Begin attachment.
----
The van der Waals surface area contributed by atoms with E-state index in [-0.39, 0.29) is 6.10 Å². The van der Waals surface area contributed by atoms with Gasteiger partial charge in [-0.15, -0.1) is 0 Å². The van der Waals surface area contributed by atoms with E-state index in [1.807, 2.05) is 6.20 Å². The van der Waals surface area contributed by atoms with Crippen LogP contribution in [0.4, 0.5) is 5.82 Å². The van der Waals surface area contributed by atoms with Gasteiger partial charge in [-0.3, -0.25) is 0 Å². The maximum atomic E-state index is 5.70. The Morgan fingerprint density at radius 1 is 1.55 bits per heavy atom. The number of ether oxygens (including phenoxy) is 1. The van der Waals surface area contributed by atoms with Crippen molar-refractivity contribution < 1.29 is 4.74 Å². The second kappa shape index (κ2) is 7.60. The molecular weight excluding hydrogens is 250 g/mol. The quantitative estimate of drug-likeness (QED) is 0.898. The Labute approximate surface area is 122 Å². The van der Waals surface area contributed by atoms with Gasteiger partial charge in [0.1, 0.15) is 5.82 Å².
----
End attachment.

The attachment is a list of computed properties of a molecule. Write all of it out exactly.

The van der Waals surface area contributed by atoms with E-state index in [-0.39, 0.29) is 6.10 Å². The van der Waals surface area contributed by atoms with Gasteiger partial charge in [-0.15, -0.1) is 0 Å². The van der Waals surface area contributed by atoms with E-state index in [1.807, 2.05) is 6.20 Å². The van der Waals surface area contributed by atoms with Crippen LogP contribution in [0.4, 0.5) is 5.82 Å². The van der Waals surface area contributed by atoms with Gasteiger partial charge in [-0.3, -0.25) is 0 Å². The maximum atomic E-state index is 5.70. The Morgan fingerprint density at radius 1 is 1.55 bits per heavy atom. The number of ether oxygens (including phenoxy) is 1. The van der Waals surface area contributed by atoms with Crippen molar-refractivity contribution < 1.29 is 4.74 Å². The second kappa shape index (κ2) is 7.60. The molecular weight excluding hydrogens is 250 g/mol. The quantitative estimate of drug-likeness (QED) is 0.898. The Labute approximate surface area is 122 Å². The van der Waals surface area contributed by atoms with Gasteiger partial charge in [0.1, 0.15) is 5.82 Å².